“Next, Plaintiff challenges the DEA's redaction of information from ‘settlement agreements that contain provisions expressly permitting public disclosure of the agreements.’”  “Certain names of individuals appear redacted in each settlement agreement.”  “The DEA says that it only redacted the names of ‘third parties’ because as non-parties to the agreement, they never consented to the release and disclosure of the agreements.”  “But these third parties, at least in the two settlement agreements Plaintiff cites, might be DEA employees accused of wrongdoing.”  The court finds that “[a]ssuming the third parties are private citizens, disclosure of their identities would, for the reasons above, constitute a clearly unwarranted invasion of personal privacy.”  “But if these third parties are DEA employees accused of wrongdoing who are the subject of the settlement agreement, any privacy interest is greatly diminished.”  “As for the public interest, knowing the identities of DEA employees who are the subject of a settlement agreement would enable the public to see ‘what their government is up to,’ for the same reasons articulated above.”  “The Court’s conclusion for this section depends on who these third parties are.”  “If the third parties are DEA employees accused of wrongdoing, revealing their names in the settlement agreements would not constitute a clearly unwarranted invasion of personal privacy.”  “The DEA must produce these settlement agreements without redacting the names of the DEA employees accused of wrongdoing.”  “But if the third parties are private citizens, disclosure would constitute a clearly unwarranted invasion of personal privacy, and the DEA need not produce the settlement agreements.”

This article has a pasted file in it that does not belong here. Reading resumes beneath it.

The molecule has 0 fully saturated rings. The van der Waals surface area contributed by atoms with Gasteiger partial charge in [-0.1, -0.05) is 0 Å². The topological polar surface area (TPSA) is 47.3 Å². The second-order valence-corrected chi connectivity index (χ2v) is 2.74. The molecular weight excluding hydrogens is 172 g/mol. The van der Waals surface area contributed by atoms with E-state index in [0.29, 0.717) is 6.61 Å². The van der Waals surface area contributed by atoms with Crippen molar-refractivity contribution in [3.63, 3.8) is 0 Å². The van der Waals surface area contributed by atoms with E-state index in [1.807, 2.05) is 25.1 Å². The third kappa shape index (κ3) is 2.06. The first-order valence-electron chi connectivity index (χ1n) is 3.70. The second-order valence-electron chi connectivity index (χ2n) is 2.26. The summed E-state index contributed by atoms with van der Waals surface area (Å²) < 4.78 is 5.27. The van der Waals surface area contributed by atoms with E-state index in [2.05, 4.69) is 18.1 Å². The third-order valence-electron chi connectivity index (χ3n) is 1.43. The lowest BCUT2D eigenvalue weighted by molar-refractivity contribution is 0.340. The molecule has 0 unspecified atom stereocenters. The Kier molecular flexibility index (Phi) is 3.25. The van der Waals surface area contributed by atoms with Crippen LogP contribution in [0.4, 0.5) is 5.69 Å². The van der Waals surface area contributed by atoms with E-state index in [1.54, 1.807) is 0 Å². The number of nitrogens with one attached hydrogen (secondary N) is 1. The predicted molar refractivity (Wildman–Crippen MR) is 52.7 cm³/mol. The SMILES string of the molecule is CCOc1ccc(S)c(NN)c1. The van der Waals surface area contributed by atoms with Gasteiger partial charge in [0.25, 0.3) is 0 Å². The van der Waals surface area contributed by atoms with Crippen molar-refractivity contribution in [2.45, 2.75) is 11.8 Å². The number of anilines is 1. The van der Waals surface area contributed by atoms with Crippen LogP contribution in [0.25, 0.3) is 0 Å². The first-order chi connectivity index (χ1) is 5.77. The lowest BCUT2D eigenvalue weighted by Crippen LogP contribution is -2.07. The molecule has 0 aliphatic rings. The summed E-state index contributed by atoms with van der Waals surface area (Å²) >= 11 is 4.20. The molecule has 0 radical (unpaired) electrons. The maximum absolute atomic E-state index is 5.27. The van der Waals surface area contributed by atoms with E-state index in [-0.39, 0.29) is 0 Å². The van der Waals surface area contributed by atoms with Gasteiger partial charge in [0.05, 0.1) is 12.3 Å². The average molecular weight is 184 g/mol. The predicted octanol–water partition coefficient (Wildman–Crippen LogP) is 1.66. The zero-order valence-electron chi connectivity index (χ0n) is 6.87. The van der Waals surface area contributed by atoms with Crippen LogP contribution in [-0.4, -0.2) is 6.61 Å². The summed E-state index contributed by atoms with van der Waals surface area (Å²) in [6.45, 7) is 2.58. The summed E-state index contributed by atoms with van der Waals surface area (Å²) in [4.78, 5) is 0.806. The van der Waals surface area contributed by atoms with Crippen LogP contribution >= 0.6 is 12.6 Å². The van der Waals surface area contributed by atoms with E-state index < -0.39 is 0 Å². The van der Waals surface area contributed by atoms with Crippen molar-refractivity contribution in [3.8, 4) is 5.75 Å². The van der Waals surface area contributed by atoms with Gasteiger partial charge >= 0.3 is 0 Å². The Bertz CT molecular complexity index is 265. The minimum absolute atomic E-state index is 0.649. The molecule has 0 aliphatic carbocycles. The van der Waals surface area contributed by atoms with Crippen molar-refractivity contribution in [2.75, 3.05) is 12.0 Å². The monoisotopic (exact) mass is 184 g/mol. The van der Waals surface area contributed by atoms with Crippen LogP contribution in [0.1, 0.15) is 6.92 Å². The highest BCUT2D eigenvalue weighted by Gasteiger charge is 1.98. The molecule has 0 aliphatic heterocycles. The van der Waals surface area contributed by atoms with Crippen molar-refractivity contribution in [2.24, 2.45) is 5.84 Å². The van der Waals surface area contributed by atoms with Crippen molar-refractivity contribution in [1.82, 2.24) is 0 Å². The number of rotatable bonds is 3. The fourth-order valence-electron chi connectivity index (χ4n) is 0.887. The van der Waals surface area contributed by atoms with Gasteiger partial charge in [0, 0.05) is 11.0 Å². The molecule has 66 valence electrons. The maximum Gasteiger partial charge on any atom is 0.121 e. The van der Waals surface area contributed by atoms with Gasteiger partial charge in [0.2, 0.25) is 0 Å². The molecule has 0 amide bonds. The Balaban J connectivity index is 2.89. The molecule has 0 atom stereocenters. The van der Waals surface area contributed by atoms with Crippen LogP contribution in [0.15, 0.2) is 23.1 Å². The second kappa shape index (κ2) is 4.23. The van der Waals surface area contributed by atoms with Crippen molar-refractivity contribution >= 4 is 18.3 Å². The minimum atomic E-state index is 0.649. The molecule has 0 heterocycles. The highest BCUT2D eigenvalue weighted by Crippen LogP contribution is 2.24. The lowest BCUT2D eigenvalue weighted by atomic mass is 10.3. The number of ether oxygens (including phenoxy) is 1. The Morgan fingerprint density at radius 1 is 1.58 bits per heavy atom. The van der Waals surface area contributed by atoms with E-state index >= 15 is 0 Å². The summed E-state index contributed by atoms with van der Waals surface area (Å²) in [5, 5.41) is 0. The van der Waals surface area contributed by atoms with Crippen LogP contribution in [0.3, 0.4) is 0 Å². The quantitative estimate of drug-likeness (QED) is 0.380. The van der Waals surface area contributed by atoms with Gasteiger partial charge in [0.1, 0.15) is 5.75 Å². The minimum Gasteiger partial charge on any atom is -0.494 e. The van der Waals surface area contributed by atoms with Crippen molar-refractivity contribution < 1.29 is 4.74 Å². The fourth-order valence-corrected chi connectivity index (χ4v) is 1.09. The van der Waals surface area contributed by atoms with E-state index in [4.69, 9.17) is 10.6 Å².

“Plaintiff next challenges the DEA’s redaction of information that Plaintiff says has already been publicly disclosed in civil litigation filings.”  “This information includes case numbers, judge and attorney names, and litigant names.”  “Apparently, these redactions mostly appear in settlement agreements that were not filed on any civil case docket.”  The court finds that “[l]itigants have diminished privacy interests because ‘their names are publicly available on the underlying case docket report, which includes much of the stigmatizing information.’”  “Generally, in a civil lawsuit, case numbers, judge and attorney names, and litigant names are matters of public record.”  “The DEA has not shown that the privacy interest at stake for litigants, judges, or attorneys in civil matters is nontrivial, as the agency must to justify any withheld information.”  “Arguing in favor of redaction, the DEA relies on case law holding that an agency need not expend resources to collect and produce publicly available documents.”  “But Plaintiff seeks disclosure of information already in the public domain that appears elsewhere in documents, many of which apparently have not been made public.”  “The information Plaintiff requests that has already been made public cannot reasonably constitute an ‘unwarranted’ privacy intrusion under [E]xemption 6.”  “And if there is a cognizable privacy interest that is being overlooked, the DEA has described no privacy interest at stake.”